Creditors freeze many credit reports to prevent ID theft. But if you’re looking for a new job or applying for loans, you may need to unfreeze your credit report to pass background checks. The process of unfreezing your credit report is called thawing and can be done in one of two ways:
1) Through a third-party consumer reporting agency (CRA).
2) With each CRA directly. For both processes, you must have proof of identity before beginning so that all parties involved are certain they are working with the correct individual (s).
Below, we’ll discuss how you can thaw your credit report through both methods. Thawing Through a Third-Party CRA: If you believe there may be inaccurate information on your credit report—or want to freeze/thaw your credit report for other reasons—you will need to contact one of three different organizations. Those include Experian, TransUnion, and Equifax.
Each company handles requests differently, but generally, you must fax or email them documentation that proves who you are. After doing so, these organizations will run verification checks to ensure their customers are indeed who they say they are before further action on freezing/unfreezing requests.
Freezing your credit file is a good way to prevent identity theft. As long as your credit file is frozen, no one can check it or open an account in your name. Freezing isn’t typically free—but you do have options. Depending on where you live, it might be possible for you to freeze your file for free, either through a government program or with a company that does business in your state. The catch is that unless you find out before fraud occurs, you’ll have to pay up each time you want unfreeze access again. If you know ahead of time, though, you can take advantage of freezes that are essentially permanent. It’s a great idea if you think many issues could arise over time and figure it would be worth paying now to avoid going through them later down the road.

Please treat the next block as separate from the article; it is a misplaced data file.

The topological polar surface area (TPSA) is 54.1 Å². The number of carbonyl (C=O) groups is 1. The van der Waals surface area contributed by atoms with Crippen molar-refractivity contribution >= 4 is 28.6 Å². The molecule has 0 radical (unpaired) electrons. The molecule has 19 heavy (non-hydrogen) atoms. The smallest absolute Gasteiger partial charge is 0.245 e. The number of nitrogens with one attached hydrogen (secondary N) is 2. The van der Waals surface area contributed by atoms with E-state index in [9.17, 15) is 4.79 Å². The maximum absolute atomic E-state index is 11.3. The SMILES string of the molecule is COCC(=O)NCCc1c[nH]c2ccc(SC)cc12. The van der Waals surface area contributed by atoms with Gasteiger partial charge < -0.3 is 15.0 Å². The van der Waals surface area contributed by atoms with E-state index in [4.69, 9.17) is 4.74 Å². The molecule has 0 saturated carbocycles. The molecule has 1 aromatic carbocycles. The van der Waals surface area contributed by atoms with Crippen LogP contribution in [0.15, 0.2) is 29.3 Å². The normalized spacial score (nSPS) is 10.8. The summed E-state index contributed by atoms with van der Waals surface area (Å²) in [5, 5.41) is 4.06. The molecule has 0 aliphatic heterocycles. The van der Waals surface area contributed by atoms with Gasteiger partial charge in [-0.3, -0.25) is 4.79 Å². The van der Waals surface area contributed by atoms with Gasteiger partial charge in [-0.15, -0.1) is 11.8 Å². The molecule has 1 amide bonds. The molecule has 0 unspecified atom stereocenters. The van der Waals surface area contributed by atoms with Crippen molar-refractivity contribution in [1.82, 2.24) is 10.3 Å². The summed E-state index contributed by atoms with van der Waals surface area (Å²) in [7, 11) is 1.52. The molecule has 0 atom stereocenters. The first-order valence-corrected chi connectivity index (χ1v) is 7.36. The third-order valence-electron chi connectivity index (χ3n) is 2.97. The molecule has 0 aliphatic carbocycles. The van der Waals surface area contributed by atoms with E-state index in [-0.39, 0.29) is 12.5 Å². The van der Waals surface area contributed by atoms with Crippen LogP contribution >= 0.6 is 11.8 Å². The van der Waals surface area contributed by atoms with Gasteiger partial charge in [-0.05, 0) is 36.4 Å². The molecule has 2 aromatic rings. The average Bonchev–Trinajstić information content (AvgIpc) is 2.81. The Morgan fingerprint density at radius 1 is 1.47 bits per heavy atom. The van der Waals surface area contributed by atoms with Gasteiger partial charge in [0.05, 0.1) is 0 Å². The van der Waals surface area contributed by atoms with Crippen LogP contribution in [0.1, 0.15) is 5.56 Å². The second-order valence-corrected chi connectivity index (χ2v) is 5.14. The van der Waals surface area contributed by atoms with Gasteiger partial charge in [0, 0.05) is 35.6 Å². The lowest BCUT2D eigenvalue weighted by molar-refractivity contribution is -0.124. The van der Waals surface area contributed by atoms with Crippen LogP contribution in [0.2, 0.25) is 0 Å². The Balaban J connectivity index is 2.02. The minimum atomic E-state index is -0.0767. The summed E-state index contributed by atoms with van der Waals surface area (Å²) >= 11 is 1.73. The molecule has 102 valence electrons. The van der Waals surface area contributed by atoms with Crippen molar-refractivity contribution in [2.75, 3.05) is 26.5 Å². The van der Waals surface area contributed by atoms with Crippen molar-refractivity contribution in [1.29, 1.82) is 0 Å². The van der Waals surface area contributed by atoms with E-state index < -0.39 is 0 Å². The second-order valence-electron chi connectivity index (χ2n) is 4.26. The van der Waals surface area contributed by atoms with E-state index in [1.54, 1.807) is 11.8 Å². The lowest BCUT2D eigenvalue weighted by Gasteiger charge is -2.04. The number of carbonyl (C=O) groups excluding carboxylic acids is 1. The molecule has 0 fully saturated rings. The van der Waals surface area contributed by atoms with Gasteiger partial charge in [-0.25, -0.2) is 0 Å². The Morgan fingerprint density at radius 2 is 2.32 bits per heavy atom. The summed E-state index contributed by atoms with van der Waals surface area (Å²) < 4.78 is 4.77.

These permanent freezes tend to cost money upfront but usually are cheaper over longer periods. In any case, make sure any agency offering these services spells out all fees and has consumer-friendly policies in place before moving forward.
The purpose of a credit freeze is to block any access to your file, which makes it significantly more difficult for identity thieves to open new accounts in your name. Until you unfreeze your report, even you will be blocked from opening new lines of credit. It may not prevent every instance of fraud, but all consumers must take steps to protect themselves and their assets. That said, freezing your credit file does come with some downsides.
For one thing, each time you freeze or unfreeze, it can cost between $5 and $10 – and sometimes more – depending on where you live and who does it for you. Also, there are instances when you might want access to your credit score without having to go through an official freeze. A good example would be when you’re shopping for a mortgage. As long as you do so sparingly and pay off your bills on time, it shouldn’t have much impact on your overall financial health.